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View from the Borderland: The nutritional problem with school lunch

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Posted on February 26, 2010 | Blog Category:
By Rebecca Reimers



Neshobe Community School reached a new watermark of sorts this school year, when more than 50 percent of the students qualified for free or reduced-price lunch. This sobering news came on the heels of the news that Rutland County, of which Brandon is the northernmost town, has one of the highest rates of childhood obesity and Type II diabetes in the State. In a report released in February 2009, Essex and Franklin Counties actually are in worse shape, being both poor and more rural. The Rutland Partnership for Health collaborative, financed by the James T. Bowse Healthy Trust (see www.rrmc.org), health priorities included increasing children’s access to healthy diets and reducing the youth Body-Mass Index, an indicator of obesity.

Yet the food available to children at Neshobe School does not promote these health priorities. When my children were enrolled in the Rutland Northeast Early Childhood Program, snacks were provided entirely by parents’ donations. I knew that the majority of the time, my kids would be drinking juice and eating crackers for snack, because they last a long time and are relatively inexpensive compared to milk and fresh fruits or veggies. I just worked around that with the rest of their meals. But I soon realized that kindergarten severs parts of the maternal umbilical cord I had not anticipated, and provided opportunities for my kids to go far beyond the boundaries of healthy eating habits I had established at home.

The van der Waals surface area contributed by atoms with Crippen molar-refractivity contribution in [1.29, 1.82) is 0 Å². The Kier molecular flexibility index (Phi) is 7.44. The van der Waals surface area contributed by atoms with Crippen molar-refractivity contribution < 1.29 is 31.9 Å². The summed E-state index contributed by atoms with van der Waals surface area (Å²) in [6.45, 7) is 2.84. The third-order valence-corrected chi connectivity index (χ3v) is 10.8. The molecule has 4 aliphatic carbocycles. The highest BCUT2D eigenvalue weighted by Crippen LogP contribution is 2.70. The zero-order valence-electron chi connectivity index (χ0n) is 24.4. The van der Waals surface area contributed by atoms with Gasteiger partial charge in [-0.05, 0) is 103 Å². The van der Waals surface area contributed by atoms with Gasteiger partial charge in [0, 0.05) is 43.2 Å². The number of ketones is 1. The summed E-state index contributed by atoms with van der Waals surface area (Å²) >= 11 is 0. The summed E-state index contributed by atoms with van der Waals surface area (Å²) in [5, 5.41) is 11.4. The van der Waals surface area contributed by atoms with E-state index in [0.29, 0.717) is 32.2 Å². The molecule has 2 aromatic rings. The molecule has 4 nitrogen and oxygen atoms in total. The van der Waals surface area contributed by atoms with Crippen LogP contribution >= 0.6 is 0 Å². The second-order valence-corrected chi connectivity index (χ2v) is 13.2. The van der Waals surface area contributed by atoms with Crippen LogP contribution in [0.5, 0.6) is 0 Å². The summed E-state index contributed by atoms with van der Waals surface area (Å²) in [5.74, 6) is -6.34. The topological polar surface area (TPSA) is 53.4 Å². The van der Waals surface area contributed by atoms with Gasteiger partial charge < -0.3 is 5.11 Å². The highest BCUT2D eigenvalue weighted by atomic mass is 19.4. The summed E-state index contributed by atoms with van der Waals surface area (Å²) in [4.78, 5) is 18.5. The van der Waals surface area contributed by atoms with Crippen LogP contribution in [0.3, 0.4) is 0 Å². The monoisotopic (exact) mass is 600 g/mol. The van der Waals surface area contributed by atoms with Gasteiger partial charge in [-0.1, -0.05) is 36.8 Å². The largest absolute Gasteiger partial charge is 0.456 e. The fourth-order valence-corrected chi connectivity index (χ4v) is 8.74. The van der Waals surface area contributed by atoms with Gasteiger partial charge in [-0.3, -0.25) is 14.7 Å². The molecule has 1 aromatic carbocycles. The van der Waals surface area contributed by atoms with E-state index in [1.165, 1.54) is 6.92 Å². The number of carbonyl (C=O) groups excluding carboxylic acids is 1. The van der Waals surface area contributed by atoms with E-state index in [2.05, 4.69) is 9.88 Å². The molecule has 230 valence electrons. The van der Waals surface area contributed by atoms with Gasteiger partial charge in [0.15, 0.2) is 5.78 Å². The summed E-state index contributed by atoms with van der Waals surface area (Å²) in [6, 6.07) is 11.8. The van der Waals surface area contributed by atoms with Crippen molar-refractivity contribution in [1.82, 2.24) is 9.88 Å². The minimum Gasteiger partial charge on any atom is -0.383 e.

For starters, my kids discovered that they could choose chocolate milk instead of skim for lunch, and even morning snack, and that I would be none the wiser. Now that I have two children at Neshobe who share the same lunch period, they actually enjoy ratting each other out about what kind of milk each other ordered; but my newly minted kindergartener has also decided that sometimes it’s better to order chocolate milk than to have the moral higher ground over his older brother.

It wasn’t until I started getting hit with food account overdue notices, however, that I realized my kids were also buying hotdogs, pizza, and other school lunches instead of eating what I had packed at home. My kids are enormously picky eaters; moreover, they will go months insisting on exactly the same lunch, only to suddenly refuse to eat that exact food for the next several years. My middle child, for example, asks for a lunch of cereal and yogurt every single day, but won’t consider adding fruits or vegetables, despite the fact that as a toddler he would stuff entire bananas into his mouth. So I was surprised to discover that in the realm of school lunch, they were willing to be quite adventurous, eating shepherd’s pie, American goulash, and other gloppy casseroles that would have been rejected with a “Yuck! No thank you!” at our dinner table at home.